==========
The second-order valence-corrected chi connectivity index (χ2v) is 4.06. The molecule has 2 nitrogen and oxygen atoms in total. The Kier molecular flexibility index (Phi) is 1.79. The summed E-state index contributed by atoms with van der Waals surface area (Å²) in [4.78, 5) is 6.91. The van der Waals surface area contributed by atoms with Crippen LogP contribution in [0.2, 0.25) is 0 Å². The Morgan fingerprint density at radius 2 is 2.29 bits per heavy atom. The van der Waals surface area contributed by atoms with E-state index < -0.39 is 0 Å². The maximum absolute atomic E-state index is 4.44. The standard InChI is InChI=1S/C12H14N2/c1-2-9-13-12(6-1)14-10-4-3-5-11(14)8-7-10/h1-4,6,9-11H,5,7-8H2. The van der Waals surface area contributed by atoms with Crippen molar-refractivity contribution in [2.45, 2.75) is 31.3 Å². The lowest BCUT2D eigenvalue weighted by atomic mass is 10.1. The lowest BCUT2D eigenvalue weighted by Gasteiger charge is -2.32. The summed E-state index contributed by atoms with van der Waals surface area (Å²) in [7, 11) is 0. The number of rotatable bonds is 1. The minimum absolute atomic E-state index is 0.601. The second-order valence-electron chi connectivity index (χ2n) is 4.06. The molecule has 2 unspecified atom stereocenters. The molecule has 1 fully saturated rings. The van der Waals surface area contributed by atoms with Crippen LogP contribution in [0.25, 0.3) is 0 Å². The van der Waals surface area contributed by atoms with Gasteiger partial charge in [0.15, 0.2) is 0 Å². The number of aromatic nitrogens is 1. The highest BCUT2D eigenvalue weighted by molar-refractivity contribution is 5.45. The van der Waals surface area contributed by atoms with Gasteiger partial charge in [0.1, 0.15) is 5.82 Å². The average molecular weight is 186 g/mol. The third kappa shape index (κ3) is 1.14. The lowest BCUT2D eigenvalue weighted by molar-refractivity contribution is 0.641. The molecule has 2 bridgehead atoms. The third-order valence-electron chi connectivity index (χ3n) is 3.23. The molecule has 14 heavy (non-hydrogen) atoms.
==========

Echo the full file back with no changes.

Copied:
The second-order valence-corrected chi connectivity index (χ2v) is 4.06. The molecule has 2 nitrogen and oxygen atoms in total. The Kier molecular flexibility index (Phi) is 1.79. The summed E-state index contributed by atoms with van der Waals surface area (Å²) in [4.78, 5) is 6.91. The van der Waals surface area contributed by atoms with Crippen LogP contribution in [0.2, 0.25) is 0 Å². The Morgan fingerprint density at radius 2 is 2.29 bits per heavy atom. The van der Waals surface area contributed by atoms with E-state index < -0.39 is 0 Å². The maximum absolute atomic E-state index is 4.44. The standard InChI is InChI=1S/C12H14N2/c1-2-9-13-12(6-1)14-10-4-3-5-11(14)8-7-10/h1-4,6,9-11H,5,7-8H2. The van der Waals surface area contributed by atoms with Crippen molar-refractivity contribution in [2.45, 2.75) is 31.3 Å². The lowest BCUT2D eigenvalue weighted by atomic mass is 10.1. The lowest BCUT2D eigenvalue weighted by Gasteiger charge is -2.32. The summed E-state index contributed by atoms with van der Waals surface area (Å²) in [7, 11) is 0. The number of rotatable bonds is 1. The minimum absolute atomic E-state index is 0.601. The second-order valence-electron chi connectivity index (χ2n) is 4.06. The molecule has 2 unspecified atom stereocenters. The molecule has 1 fully saturated rings. The van der Waals surface area contributed by atoms with Crippen LogP contribution in [0.25, 0.3) is 0 Å². The van der Waals surface area contributed by atoms with Gasteiger partial charge in [0.15, 0.2) is 0 Å². The number of aromatic nitrogens is 1. The highest BCUT2D eigenvalue weighted by molar-refractivity contribution is 5.45. The van der Waals surface area contributed by atoms with Gasteiger partial charge in [0.1, 0.15) is 5.82 Å². The average molecular weight is 186 g/mol. The third kappa shape index (κ3) is 1.14. The lowest BCUT2D eigenvalue weighted by molar-refractivity contribution is 0.641. The molecule has 2 bridgehead atoms. The third-order valence-electron chi connectivity index (χ3n) is 3.23. The molecule has 14 heavy (non-hydrogen) atoms.